Nursing
e-Newsletter
Intelligence Unit Special Reports Special Events Subscribe Sponsored Departments Follow Us

Twitter Facebook LinkedIn RSS

Strengthen Shared Governance Hospitalwide

HCPro's Advisor to the ANCC Magnet Recognition ProgramĀ®, June 29, 2010

When Athens (GA) Regional Medical Center (ARMC) implemented shared governance five years ago, the initial drive of the program was met with different levels of success. Unit councils excelled in some areas and struggled in others, leading to inconsistent results.

The organization decided it was time to change that-and it pursued clear data to back up its decision-making process.

"We saw varying success, especially in our unit councils," says Nancy Arata, RN, BSN, MBA, from the ARMC Office of Professional Excellence. "We wanted to be able to determine if there were particular factors that influenced our success."

Based solely on gut reaction to existing success rates, ARMC's nursing leadership could see that some unit councils were outperforming others, with great results and projects coming out of the units. One of those great results: higher nursing satisfaction scores.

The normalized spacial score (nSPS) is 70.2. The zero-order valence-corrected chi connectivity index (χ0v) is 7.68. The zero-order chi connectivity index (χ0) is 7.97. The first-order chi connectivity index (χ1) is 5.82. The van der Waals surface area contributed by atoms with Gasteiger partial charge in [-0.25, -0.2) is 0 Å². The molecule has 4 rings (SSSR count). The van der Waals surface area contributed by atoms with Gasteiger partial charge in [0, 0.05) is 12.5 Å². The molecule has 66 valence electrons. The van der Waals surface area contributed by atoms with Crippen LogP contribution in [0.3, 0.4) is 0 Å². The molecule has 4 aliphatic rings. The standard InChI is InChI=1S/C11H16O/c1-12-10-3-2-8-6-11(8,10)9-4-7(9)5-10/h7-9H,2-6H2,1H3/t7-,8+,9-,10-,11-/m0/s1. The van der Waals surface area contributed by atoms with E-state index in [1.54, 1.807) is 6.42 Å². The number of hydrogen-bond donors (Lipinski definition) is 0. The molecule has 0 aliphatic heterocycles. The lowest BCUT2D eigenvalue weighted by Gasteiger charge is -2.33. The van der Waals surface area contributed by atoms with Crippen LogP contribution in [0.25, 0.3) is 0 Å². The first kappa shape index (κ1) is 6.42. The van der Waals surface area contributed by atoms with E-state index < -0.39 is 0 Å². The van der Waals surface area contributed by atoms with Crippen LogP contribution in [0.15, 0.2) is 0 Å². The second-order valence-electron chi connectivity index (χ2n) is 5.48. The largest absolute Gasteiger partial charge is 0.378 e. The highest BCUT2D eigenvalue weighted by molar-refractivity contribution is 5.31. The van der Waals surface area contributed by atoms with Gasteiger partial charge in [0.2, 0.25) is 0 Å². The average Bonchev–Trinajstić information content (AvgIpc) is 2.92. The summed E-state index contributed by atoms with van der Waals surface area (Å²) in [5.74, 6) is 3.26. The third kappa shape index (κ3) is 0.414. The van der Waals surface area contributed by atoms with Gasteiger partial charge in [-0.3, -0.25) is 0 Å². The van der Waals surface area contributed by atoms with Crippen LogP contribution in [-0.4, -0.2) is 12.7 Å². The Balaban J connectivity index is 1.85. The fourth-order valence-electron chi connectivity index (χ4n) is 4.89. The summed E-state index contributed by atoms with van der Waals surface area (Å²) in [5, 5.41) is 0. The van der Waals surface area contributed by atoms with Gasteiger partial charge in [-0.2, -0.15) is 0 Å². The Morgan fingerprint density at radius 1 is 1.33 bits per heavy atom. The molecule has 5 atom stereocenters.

"Our question was, 'Could having a productive unit-based council correlate with high nurse satisfaction? Are you going to have happier nurses in units where nurses are making decisions?' " says Arata. The leadership team decided to look for evidence proving or disproving the theory-and that meant conducting a research study.

Looking for evidence
The team developed a survey and distributed it to the unit-based council members and chairs. The 11-question anonymous survey included an area where respondents were asked to list specific decisions made from the previous year.

The survey also looked at how long the council had been in existence, whether it had an elected chair, how involved the director of the unit was in the council, and whether he or she acted as a mentor.

"When we asked them to give a number of decisions they had made in their unit council, the results were really interesting," says Arata. "Some units couldn't come up with a number or list out the decisions that had been made. But others could be very specific about these things."

Based on these results, the researchers scored each unit. The scores were then correlated with nurse satisfaction survey results.

"We saw a correlation between the number of decisions the unit council had made and nurse satisfaction-it confirmed what our gut feeling was telling us," says Arata.

1 | 2 | 3 | 4

Comments are moderated. Please be patient.